MALCOLM JENKINS embodies the culture Chip Kelly is trying to create. Nobody works harder, gives back to the community more, presents himself with greater professionalism, takes more of a leadership role on and off the field, or gives coaches less reason to worry about what he's up to when he leaves the Eagles' practice facility than Jenkins, the sane, mature voice of the secondary.

So when the team's ideal culture warrior goes off the reservation, you know things are bad.

Jenkins spoke on 94WIP Monday evening about a lack of accountability on the squad, which is 4-7 after losing three in a row, the last two games by a combined score of 90-31. He also spoke about a hectic, regimented, compartmentalized daily approach that he said might not be conducive to thoughtfully and thoroughly addressing recurring issues.

Jenkins' day to speak with reporters at NovaCare is Tuesday, so there he stood behind a lectern less than 24 hours later, trying to limit the damage, after defensive coordinator Bill Davis joked, "Malcolm had a nice night, huh?"

The most striking thing about what the safety said Monday was, these were not words hurled in postgame embarrassment, the bruises still fresh from Thursday's 45-14 trouncing in Detroit. Jenkins had four days to think it over, before appearing on the "Locker Room Show" and critiquing the way the team is run.

"As a player and a leader, the one area on our team that we don't do a good job (in) is really holding guys accountable for what they do on the field. We'll talk about it in our specific units, in the defensive back room, d-linemen, o-linemen, whatever, but as a team, we never really hold anybody accountable for what they do on the field," Jenkins said.

Asked by host Howard Eskin why this was the case, Jenkins replied: "I think sometimes I think we get a little too caught up in trying not to point fingers, but, at the end of the day, there's a job to get done, and I think everybody needs to own whether they're doing their job or not.

"That makes it hard on leaders to really call somebody out, or to have that voice where you can try to get somebody, to light a fire under them, because . . . the coaches are who own that. They set the bar, and it's the leaders who follow suit. It's a little hard, with what we've got going on, to ever call anybody out."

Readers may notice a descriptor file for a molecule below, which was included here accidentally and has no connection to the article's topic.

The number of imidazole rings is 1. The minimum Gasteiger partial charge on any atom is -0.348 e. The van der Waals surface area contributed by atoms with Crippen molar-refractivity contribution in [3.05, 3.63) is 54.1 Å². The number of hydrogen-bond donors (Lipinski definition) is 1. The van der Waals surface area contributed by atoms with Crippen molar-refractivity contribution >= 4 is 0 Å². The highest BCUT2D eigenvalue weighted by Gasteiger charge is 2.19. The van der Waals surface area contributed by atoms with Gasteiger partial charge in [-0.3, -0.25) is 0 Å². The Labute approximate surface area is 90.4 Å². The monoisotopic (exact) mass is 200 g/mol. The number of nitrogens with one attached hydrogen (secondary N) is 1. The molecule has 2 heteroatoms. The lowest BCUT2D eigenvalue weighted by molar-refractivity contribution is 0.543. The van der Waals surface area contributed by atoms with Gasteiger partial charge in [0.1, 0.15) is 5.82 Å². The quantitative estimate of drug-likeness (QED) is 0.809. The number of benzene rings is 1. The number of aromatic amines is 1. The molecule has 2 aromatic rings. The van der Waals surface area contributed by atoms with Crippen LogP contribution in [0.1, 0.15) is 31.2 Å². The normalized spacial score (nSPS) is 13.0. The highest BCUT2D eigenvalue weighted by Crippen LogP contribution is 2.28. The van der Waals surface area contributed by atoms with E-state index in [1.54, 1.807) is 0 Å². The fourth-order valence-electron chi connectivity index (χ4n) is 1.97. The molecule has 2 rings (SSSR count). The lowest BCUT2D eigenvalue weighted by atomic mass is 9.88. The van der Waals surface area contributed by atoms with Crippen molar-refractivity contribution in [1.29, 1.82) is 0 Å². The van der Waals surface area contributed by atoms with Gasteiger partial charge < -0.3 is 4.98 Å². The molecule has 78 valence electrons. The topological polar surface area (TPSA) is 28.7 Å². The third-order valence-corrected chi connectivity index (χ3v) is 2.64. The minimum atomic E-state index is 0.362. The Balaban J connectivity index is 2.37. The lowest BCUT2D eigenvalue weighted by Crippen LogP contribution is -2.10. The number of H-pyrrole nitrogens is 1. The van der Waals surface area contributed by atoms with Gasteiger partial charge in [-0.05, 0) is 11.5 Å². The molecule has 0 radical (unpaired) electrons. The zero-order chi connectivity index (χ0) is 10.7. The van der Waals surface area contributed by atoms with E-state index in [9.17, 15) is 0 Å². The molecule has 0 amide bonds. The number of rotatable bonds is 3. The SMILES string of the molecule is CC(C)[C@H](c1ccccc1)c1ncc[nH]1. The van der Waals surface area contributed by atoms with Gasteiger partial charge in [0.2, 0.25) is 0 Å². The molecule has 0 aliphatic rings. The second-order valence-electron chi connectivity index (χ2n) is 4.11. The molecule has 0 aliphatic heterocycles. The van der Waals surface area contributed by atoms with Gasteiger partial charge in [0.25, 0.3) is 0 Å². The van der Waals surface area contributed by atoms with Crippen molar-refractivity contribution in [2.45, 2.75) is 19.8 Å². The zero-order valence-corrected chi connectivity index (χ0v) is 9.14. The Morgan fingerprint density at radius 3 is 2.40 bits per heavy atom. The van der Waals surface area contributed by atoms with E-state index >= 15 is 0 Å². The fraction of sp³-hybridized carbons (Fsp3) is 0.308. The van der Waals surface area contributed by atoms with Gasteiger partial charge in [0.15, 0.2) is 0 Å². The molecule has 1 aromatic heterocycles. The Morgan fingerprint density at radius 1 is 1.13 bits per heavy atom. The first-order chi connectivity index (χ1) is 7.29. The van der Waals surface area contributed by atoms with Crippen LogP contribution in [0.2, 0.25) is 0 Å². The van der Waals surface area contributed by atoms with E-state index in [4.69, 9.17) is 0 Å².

Later in the show, after center Jason Kelce also talked of accountability, and of "tough conversations" that need to be held this week, as the Eagles try to fix problems he said have dogged them all season, Jenkins agreed that they'd been chasing some problems all season, and said: "This is the one time that I think our (daily) tempo . . . hurts us. This is the time when we need to slow down, identify some things, reset, and then move forward."

Jenkins spoke of feeling problems had been "brushed under the rug."

"Let's stop and come up with a real plan - 'These are the problems, and this is what we're going to do to fix it.' "

Jenkins spoke of not wanting to "show up on Sunday hoping that the guys in 'this' (position) room made their decision to change it, and the guys in 'this' room got it corrected."

By Tuesday afternoon, after meeting with Davis to discuss what Jenkins said, Jenkins definitely had a solid grasp on his coaches' approach to corrections, whether he agreed or not.

"From a coaching style, I was brought up a little bit different," said Jenkins, who won a Super Bowl his rookie year with the Saints and Sean Payton. "Most mistakes that . . . players make were brought up more in a team setting. But the approach here is more in the individual (position) rooms, and that's by design."

Jenkins noted that if the defensive backs make a mistake, "it's dealt with in the DB room. A d-lineman might not know, necessarily, what the (DBs') mistakes are or what we need to get better at . . . For me, I'm a bit of a control freak. I like to know what the mistakes are and what we're trying to get better at. Obviously, Billy and the coaching staff feel that's not necessarily my place, and that's their right, and they handle it a lot different than what I've been used to."

Asked about the daily routine, Jenkins said: "The way the schedule is set up allows us to get a lot done, but it doesn't give you an opportunity to have a long, extended meeting in the team setting . . . I don't think that's a bad thing. I think we get more accomplished, when you talk about the time on task, I think we probably would get more than anybody . . . but those mistakes or corrections or just communications are kind of saved toward the end of the week, as we tighten through our game plan, and it's a lot more mental."

Jenkins said he and Davis talk often.

"I've definitely been open about how I feel, but I'm not a coach, and that's fine. I think at this point, everybody's obviously frustrated and looking for answers, but I think everybody's working hard to get it corrected."

Jenkins said he doesn't "think it will be a problem" going forward that mistakes aren't corrected in front of the whole team.

"That approach isn't always right," he said.

Indeed, outside linebacker Connor Barwin, another exemplar of the Kelly culture, said the Texans did it Jenkins' way when Barwin played there, and "I've seen that have very negative repercussions . . . It can really go the wrong way."

"I think guys are held accountable" on the Eagles, Barwin said.

"When you're losing three in a row, maybe it's human nature, everything is examined, probably a little bit more than it needs to be."

"Everybody's entitled to their opinion," Davis said Tuesday, asked specifically about Jenkins suggesting the team was too predictable in the red zone. "I respect Malcolm, his opinion. I respect all the guys and their opinions. I actually enjoy getting the feedback from all the guys and seeing how we can make it better."

Tuesday, Davis really didn't seem to be enjoying it all that much, though.